The second cornerstone of Physics is the word exist. Physics attempts to discover and identify that which exists and to objectively explain actual mechanisms of the world around us.
Indeed, the strategic word exist is invoked in practically every paragraph written and in every dissertation given. Therefore, defining exist is neither an option nor a trivial exercise in semantics. Physics demands a rigorous definition of this ubiquitous term. We cannot ‘do Physics’ without it.
In order to arrive at a scientific definition of the ellusive word exist, we must first establish a couple of prerequisites. One of those is the word definition itself. A scientific definition is one that can be used consistently, meaning: rationally.
definition: a set of criteria that limits the extent or usage of a word
distance: separation between two objects
location: the set of distances from one object to all others
motion (to move): two or more locations of an object
exist: an object that has location; physical presence
It is common in ordinary speech to casually say things such as ‘love exists’. In Physics, on the other hand, existence is a property restricted to objects. Only an object can be a noun and serve as the subject of a scientific statement. Concepts are not nouns for the purposes of Physics. In Physics, we avoid saying, “The orbit of Jupiter.” We say, “Jupiter orbits.”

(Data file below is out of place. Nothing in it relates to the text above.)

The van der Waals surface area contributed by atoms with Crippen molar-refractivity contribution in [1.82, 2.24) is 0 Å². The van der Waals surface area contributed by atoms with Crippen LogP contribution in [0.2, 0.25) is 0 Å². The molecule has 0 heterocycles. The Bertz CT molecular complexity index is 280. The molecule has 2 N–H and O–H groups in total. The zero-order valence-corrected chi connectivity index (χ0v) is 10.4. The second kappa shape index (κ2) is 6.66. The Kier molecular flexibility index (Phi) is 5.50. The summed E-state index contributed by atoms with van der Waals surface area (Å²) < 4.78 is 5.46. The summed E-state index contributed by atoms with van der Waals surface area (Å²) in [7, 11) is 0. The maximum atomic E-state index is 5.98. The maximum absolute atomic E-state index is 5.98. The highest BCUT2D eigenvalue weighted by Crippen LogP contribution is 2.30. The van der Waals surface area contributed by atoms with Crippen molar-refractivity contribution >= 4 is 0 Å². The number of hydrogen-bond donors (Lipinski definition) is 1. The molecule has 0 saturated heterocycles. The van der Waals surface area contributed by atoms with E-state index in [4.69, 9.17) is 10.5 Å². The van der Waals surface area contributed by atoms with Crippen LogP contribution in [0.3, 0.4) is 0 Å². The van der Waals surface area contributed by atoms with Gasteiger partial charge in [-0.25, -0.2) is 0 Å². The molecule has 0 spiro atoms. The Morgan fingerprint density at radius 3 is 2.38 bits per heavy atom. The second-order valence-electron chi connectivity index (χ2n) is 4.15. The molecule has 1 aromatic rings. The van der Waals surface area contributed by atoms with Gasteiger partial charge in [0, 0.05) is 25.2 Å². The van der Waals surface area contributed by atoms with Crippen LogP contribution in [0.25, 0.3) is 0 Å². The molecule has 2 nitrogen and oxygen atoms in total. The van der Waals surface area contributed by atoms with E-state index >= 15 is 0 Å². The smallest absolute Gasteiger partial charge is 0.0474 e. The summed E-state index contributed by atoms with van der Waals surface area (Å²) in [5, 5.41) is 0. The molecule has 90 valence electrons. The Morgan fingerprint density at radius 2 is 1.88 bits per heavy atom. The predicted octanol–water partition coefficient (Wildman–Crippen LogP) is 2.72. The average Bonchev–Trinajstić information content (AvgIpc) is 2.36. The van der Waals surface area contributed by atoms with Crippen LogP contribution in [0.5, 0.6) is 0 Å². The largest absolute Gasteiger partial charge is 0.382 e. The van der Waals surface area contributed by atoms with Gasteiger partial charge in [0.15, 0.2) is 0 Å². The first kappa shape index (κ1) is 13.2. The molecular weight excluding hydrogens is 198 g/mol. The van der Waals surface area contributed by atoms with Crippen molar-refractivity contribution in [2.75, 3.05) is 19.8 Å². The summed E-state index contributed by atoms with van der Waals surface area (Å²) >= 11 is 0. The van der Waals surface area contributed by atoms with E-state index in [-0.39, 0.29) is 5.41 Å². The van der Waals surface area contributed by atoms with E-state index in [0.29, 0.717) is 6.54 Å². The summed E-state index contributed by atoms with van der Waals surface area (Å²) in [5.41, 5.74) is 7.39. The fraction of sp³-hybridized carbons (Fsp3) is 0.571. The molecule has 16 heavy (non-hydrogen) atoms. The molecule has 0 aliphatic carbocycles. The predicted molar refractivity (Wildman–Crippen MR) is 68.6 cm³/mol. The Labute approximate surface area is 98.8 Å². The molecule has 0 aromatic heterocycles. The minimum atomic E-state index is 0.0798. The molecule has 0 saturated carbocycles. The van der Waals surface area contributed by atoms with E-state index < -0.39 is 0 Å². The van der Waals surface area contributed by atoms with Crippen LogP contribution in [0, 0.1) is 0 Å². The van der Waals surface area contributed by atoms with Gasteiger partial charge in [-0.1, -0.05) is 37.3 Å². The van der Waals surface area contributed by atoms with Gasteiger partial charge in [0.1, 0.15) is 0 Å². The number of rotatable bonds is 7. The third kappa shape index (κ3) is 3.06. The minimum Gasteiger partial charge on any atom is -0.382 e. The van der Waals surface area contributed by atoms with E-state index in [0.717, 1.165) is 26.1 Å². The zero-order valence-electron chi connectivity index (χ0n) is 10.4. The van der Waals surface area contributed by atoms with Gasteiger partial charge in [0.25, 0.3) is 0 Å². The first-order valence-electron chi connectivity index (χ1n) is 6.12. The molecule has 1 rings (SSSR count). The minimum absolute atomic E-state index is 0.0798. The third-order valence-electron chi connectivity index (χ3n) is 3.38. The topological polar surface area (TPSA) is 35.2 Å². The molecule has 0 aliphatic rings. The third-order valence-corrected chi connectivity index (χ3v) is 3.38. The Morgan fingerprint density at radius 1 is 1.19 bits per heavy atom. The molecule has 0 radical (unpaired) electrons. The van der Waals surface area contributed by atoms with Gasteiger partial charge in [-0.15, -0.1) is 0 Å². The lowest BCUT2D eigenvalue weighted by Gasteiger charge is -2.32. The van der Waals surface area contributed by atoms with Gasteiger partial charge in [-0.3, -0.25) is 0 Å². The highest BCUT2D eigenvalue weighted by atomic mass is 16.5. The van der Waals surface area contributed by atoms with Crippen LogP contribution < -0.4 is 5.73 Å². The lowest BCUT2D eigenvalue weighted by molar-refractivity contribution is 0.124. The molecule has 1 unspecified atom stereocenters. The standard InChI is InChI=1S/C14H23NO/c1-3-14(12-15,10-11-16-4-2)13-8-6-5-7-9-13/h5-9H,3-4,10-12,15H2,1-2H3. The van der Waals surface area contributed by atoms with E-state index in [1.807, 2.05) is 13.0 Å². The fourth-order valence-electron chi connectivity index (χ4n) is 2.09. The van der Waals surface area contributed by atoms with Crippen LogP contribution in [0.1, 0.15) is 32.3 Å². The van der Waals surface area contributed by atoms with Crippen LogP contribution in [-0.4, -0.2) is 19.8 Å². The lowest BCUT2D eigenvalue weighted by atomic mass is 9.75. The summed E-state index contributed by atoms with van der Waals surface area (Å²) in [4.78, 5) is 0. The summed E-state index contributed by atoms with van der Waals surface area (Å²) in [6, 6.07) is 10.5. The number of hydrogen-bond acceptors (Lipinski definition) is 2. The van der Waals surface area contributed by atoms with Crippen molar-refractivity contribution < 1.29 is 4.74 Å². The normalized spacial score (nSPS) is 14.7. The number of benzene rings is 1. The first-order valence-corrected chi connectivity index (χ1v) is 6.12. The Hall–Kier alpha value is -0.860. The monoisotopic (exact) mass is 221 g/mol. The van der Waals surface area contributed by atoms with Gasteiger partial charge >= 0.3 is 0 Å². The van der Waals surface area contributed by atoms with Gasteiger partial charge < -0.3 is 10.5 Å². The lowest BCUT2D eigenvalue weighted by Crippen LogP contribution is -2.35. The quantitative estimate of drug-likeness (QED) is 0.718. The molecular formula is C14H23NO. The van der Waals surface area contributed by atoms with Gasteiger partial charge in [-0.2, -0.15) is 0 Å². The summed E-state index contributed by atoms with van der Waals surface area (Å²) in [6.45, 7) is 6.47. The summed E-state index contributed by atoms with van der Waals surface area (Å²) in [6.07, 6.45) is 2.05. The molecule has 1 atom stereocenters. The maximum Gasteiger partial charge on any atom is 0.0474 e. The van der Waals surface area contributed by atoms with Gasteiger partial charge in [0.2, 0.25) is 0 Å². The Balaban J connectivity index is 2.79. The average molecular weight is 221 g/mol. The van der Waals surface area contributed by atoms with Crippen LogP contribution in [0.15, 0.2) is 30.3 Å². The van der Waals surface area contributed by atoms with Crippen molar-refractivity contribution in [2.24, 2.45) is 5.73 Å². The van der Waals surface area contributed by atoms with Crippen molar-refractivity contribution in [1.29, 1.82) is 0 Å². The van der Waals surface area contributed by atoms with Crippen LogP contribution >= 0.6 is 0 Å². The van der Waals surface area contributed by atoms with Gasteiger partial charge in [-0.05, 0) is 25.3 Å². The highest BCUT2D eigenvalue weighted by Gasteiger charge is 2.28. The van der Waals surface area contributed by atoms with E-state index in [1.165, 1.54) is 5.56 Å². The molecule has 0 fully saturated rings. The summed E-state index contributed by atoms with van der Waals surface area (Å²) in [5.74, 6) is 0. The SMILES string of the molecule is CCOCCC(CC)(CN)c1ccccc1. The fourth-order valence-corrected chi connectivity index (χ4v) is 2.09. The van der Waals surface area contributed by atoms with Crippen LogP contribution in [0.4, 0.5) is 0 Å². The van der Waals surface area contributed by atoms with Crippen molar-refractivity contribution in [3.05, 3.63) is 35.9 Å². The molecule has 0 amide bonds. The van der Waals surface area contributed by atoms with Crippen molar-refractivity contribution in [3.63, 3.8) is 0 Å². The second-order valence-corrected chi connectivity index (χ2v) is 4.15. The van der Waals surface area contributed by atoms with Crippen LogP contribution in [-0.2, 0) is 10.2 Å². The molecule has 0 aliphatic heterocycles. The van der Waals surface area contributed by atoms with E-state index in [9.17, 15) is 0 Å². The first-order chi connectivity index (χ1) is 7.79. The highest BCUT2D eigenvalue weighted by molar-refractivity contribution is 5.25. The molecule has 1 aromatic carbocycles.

The word exist cannot be applied to concepts because concepts lack both: boundaries and location. There are no distances between concepts or between concepts and objects.
concept: a word that invokes or embodies two objects or two words treated as objects
A concept is a relation established between two objects by a conscious entity. Out ‘there’, in the darkness we call space or ‘the Universe’, there are no concepts floating around. There is no such ‘thing’ as a standalone concept that we can draw on the board by itself. Existence consists solely of objects. It is this ‘real world’ that Physics attempts to unravel.
All words in the dictionary can be categorized either as objects or as concepts. There is no third category. A good rule of thumb to quickly place a word in its proper category is that an object has shape whereas a concept doesn’t. If it can’t be drawn or illustrated, it is a concept!
It is pertinent to clarify that no one has to agree to these definitions. The naysayer, skeptic, or the devil’s advocate has a single recourse: he must define exist in the alternative. Only if the physicist defines this strategic word can the audience follow his presentation.